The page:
As part of my Rich Habits Study, I interviewed 233 millionaires over an almost five year period, and I used a two-part benchmark to help me qualify my wealthy subjects. Each of them had net liquid assets of $3.2 million or more and gross annual income of $160,000 or more.
But the truth is, you can be wealthy and not meet either of those two criteria. The key to living a wealthy life hinges on creating a standard of living that is acceptable to you and that you can afford.
Your goal may be to retire early or to generate a steady stream of passive income, or simply to feel like you have enough money to do what you want. Regardless, there is a common smart money habit that can help you lead a wealthy life, at any level of income: Understand the difference between being frugal and being cheap when it comes to how you spend your money.
Frugal and cheap have almost nothing in common. Cheap spending means buying the cheapest product or service, with little to no regard for quality. Frugal spending means buying the highest-quality product or service at the lowest price.
Making frugal choices so that you live within your means can help you feel wealthy, no matter how much money you make.
When it comes to buying a vehicle, for example, the majority of the self-made millionaires in my Rich Habits Study didn't spend as much as they could. Instead, they purchased high quality, off-lease used cars.
After I found that out, I applied it to my own life, and the strategy worked for me, too. My wife and I purchased a fully loaded Acura MDX with 25,000 miles on it for a little more than $25,000. A new, fully loaded MDX can cost as much as $60,000, but our MDX rides like new and my wife loves the car, which makes me very happy.
If you wind up purchasing cheap, poor-quality products or services, it may seem like you are saving at the time. But when cheaply made products break down after just a few years, it forces you to replace them over and over again.
When you do a price comparison, be wary of vastly cheaper services. You want to make sure that whoever you hire, whether it is to fix your plumbing or do your taxes, is competent and experienced, to avoid dealing with mistakes that could cost you money down the road.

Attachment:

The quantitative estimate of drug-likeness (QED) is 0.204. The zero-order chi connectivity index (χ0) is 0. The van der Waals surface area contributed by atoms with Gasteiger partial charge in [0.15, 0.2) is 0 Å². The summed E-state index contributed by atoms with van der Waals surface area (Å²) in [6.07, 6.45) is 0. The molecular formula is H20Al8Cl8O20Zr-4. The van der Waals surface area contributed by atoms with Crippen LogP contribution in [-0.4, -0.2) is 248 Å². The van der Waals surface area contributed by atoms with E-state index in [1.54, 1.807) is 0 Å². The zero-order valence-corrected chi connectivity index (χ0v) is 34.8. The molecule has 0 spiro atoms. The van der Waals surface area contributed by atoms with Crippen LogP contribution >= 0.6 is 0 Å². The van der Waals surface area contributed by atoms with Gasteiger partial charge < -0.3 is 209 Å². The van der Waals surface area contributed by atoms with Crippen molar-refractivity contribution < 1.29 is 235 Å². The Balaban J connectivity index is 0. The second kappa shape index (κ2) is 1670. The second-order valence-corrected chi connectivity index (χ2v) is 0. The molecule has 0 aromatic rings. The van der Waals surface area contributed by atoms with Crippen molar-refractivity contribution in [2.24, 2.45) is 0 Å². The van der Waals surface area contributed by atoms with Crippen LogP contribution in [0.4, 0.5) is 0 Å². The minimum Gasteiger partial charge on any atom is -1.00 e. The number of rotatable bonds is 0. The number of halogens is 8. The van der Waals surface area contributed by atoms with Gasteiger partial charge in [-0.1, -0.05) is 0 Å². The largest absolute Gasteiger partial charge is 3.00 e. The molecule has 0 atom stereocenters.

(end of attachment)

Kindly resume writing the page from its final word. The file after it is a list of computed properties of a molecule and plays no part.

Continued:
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Here's another example: Six of the self-made millionaires in my Rich Habits Study shared with me that they purchased some of their clothes from Goodwill stores. They told me that they could find high-quality clothes there at a fraction of the cost of new clothes.
The one drawback was that they had to almost always have the clothes tailored at a small additional cost. Still, this frugal habit helped them save thousands of dollars in clothing expenses.
While that might not seem like a lot, it can grow if you put that money to work so that it compounds. As one of those millionaires told me: "Every time I save $1,000 by being frugal, I look at it as saving $5,000, which is what I believe that $1,000 will be worth in about 15 years. I think like that about all of my spending. If I can save $1,000, I'm really creating $5,000 in future wealth."
On its own, being frugal will not make you rich. Frugality is just one piece of the Rich Habits puzzle. But spending this way will enable you to increase the amount of money you can save, though, and the more you are able to save, the more you'll have to invest.
Ultimately, living within your means, which you can do if you're frugal, is what can make you feel rich, no matter how much you make.
Tom Corley is a CPA, a certified financial planner, and holds a master's degree in taxation. He is the bestselling and award-winning author of "Rich Kids: How to Raise Our Children to Be Happy and Successful in Life" and "Rich Habits: The Daily Success Habits of Wealthy Individuals."
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